People probably didn’t pay much attention to Gov. Bill Haslam’s veto of Senate Bill 367, the “Cancer Patient Choice Act.”

This is only the fifth bill Haslam has vetoed since he took office seven years ago. Those higher-profile vetoes were the sort that tend to get more buzz: the Bible, animal abuse, flash mobs and gay students on campus legislation all earned the governor’s veto.

Then there’s Thursday’s veto No. 5. The Cancer Patient Choice Act is about insurance, a conversation that causes peoples’ eyes to glaze over — until they need it to get well. As The Associated Press reported, the legislation would have required state employee insurance to cover proton therapy, an alternative for certain cancers.

Proton therapy is an advanced form of radiation therapy that uses a single beam of high-energy protons to treat cancer. The timing and dosage can be controlled so that the maximum amount of energy is deposited directly into the tumor, limiting damage to nearby healthy tissue. That’s especially important when treating cancers of the the brain, breast, lung and neck, among others.

Knoxville-based Provision Healthcare is a provider of proton therapy. In February, it successfully treated the first patients with the newly developed ProNova SC360 proton therapy system. The equipment came from ProNova’s facility at the Pellissippi Place R&D park in Alcoa. Scientists who developed the state-of-the-art equipment earned their scientific chops in Oak Ridge laboratories, where they developed superconducting magnet technology. They say they’ve demonstrated their SC360 is cost effective, energy efficient, smaller and lighter, while improving productivity.

While the Cancer Patient Choice veto might not have generated a vibe like other vetoes, that doesn’t mean it went unnoticed in places like Silicon Valley in California, the Research Triangle in North Carolina and Silicon Hills in Texas.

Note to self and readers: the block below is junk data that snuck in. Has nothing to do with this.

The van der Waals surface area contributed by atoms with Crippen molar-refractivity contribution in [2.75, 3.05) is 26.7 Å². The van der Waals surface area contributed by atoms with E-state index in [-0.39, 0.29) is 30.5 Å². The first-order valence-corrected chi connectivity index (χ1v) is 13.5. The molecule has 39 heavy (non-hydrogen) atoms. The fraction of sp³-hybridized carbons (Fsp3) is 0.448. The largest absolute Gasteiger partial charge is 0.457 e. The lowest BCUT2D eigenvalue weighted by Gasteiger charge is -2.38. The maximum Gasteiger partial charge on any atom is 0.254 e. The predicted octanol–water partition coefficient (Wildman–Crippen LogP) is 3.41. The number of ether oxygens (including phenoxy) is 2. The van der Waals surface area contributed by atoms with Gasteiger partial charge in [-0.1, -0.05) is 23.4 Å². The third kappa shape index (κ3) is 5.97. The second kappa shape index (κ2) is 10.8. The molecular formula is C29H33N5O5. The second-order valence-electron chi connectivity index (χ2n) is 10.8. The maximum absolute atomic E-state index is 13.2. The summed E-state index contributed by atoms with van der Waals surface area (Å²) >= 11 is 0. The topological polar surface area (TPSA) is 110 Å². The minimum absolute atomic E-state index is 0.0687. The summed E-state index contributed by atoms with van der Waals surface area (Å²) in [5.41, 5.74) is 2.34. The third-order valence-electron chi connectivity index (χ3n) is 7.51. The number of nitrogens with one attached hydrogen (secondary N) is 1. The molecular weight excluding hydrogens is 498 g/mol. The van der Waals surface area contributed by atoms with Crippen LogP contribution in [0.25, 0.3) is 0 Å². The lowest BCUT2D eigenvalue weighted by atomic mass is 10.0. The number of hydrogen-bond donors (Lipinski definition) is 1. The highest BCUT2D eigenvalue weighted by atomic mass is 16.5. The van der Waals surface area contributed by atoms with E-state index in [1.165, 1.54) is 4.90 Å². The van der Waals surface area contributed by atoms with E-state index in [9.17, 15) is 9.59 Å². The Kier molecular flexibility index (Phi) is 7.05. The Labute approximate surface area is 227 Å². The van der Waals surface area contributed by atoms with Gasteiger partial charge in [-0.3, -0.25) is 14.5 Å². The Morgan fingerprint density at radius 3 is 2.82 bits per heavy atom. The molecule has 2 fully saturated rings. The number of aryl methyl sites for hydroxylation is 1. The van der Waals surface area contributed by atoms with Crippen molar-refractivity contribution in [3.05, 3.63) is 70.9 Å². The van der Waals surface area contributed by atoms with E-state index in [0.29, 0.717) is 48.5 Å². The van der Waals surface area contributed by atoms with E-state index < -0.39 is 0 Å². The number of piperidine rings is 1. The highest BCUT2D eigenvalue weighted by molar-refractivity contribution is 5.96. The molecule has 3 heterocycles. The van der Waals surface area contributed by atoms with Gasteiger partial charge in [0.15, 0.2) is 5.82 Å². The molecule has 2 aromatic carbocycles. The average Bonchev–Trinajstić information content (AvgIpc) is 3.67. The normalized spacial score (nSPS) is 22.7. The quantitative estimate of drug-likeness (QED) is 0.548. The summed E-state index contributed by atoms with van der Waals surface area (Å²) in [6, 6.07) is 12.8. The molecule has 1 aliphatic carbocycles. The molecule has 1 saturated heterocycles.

Researchers are interested in places where high-tech has a fertile climate to grow. When the governor of Tennessee, a state with a reputation for electing pragmatic leaders at the top of government, blocks a bill that would keep health care choices on the cutting edge, people wonder why.

Newspapers from Florida to Washington State picked up the AP story datelined Nashville. Decisions on alternative cancer treatment are newsworthy. When cancer strikes, people care.

Tennessee legislators took it seriously. The Senate passed the bill 29-1-1. The House vote was 85-13. The same day Haslam announced his veto, the bill’s sponsors — Sen. Mark Green and Rep. Bob Ramsey — called for a special session of the General Assembly to override it.

Green, R-Clarksville, is a physician and a cancer survivor: “Unfortunately the governor has chosen to side with the insurance companies and their vendors, ignoring what physicians and the patient have decided is best.”

Ramsey, R-Maryville, as Blount Countians know, is a dentist. He was “shocked and disappointed” the governor has opposed this and similar legislation for five years. “It is established medical fact that proton therapy saves tissue, and thus lowers radiation side effects.”

So what’s the problem? Frankly, that’s what we want to know.

The governor announced, “The state is committed to high-quality care that is medically appropriate and fiscally responsible for patients and taxpayers, but this mandate could put patients at risk and expose them to excessive charges from out-of-network providers.”

Not good enough, governor, not when patients’ lives are at stake. What’s the risk? Where’s the proof of excessive charges?

It might well be that the governor is operating from outdated information. The technology has evolved. We ask that the governor get up to speed on what’s happening in the field of proton therapy to fight cancer. If due diligence doesn’t change his mind, Haslam should lay out his rationale with evidence and reveal his sources. Patients, doctors and researchers deserve that much.

Bob has served in a variety of roles since joining The Daily Times in the 90s. He currently is editor of the business section. When someone gets promoted, retires or gets hired at a new job in Blount County, he's the man to email.

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